NASA Technical Reports Server (NTRS) 20000085159: Evidence for Methane Segregation at the Surface of Pluto
Publication date 1999-01-01
Topics NASA Technical Reports Server (NTRS), METHANE, PLUTO (PLANET), PLANETARY SURFACES, CHARON, CARBON MONOXIDE, EXTRACTION, SOLID NITROGEN, MATHEMATICAL MODELS, SPECTROSCOPIC ANALYSIS, GRANULAR MATERIALS, ABSORPTION SPECTRA, ALBEDO, POLYCRYSTALS, Doute, S., Schmitt, B., Quirico, E., Owen, T. C., Cruikshank, Dale P., deBergh, C., Geballe, T. R., Roush, T. L.,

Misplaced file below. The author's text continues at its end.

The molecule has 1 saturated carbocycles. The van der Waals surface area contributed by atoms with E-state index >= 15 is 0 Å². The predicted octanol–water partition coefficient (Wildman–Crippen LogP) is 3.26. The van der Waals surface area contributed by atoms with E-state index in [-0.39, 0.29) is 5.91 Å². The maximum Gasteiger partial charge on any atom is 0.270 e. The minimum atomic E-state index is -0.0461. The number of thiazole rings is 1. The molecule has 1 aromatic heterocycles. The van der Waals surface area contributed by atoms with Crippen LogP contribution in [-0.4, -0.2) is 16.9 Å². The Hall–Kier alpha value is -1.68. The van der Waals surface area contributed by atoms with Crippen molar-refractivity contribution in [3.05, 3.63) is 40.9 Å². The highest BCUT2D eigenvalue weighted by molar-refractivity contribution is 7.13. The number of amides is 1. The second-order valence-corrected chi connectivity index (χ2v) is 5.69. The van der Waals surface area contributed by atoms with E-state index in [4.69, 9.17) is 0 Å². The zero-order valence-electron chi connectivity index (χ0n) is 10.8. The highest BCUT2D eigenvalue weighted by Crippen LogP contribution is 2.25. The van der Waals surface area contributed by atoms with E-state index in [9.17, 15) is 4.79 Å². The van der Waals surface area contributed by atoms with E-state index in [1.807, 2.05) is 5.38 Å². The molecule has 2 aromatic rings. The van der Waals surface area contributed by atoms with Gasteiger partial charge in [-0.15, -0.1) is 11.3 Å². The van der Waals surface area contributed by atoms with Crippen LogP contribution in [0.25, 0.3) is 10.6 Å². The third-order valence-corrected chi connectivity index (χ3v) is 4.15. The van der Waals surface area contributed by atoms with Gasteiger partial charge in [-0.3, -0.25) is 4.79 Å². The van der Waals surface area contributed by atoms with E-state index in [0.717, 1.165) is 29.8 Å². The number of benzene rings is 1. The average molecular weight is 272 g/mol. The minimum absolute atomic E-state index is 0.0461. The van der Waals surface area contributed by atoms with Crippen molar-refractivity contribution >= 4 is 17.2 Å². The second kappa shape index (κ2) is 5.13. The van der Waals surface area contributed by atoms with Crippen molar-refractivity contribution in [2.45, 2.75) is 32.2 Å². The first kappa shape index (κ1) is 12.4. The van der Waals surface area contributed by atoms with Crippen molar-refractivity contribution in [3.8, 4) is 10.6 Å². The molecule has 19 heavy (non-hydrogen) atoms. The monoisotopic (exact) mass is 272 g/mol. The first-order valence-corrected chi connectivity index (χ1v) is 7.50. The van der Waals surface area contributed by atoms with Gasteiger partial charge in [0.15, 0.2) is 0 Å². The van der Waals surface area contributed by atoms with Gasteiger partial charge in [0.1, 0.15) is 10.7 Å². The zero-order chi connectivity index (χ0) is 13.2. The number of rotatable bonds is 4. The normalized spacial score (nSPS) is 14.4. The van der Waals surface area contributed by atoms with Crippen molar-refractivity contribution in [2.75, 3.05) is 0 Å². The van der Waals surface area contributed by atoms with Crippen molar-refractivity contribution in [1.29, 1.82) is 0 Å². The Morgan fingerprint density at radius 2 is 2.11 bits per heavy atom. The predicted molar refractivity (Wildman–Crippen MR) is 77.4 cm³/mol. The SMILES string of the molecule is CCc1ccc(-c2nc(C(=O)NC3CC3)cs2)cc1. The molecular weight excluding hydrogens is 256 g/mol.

In May 1995, a set of spectrophotometric curves of the system Pluto-Charon was recorded with the UKIRT telescope equipped with the spectrometer CGS4. As for the previous observations, the spectra cover a part of the near infrared range, between 1.4 and 2.55 micrometers, but with a higher resolution of approximately 700. In both the 1992 and 1995 data, the existence of solid methane is confirmed by numerous absorption bands, and the carbon monoxide and the nitrogen ices are identified by their respective signatures at 2.35 and 2.15 um. The solid nitrogen seems to be the principal icy component and forms a matrix in which the CH4 and CO molecules are diluted. However a spectroscopic analysis of the 1995 observations indicates that pure methane may coexist with its diluted phase in N2. In order to derive the horizontal and vertical distribution of these different species and to obtain some quantitative information about their characteristics, we have modeled the spectrum of May 15 that corresponds to the maximum of Pluto's visible light curve. This was achieved by means of a radiative transfer algorithm dealing with compact and stratified media. Among the various representations we have tested to describe the surface of Pluto, only a geographical mixture of three distinct units explains all the significant structures of the analyzed spectrum. The first unit is a thin granular layer of pure CH4 covering a compact polycrystalline substratum of N2-CH4-CO, which are in a molecular mixture (concentrations of and CO of the order of 0.45%, 0.1-0.2% respectively). It covers about 70% of the observed area and corresponds to volatile deposits that are sublimating under solar illumination. The second unit is either (a) a single thick layer of pure granular methane or (b) a unit similar to the first unit but with the two components inverted (i.e. with CH4 forming a substratum and the N2-CH4-CO mixture a superficial layer of fine grains). Covering 20% of the surface, it represents some old surfaces that have been sublimated for a long time, and eventually recovered later by very small amounts of fresh deposits of the molecular mixture N2-CH4-CO. Finally, the third unit may result from the condensation of very fine grains of nearly pure N2. It covers the remainder of the surface (about 10%). All these results allow a better understanding of the processes of deposition, metamorphism, sublimation and transport affecting the different ices detected on Pluto during its climatic cycles.
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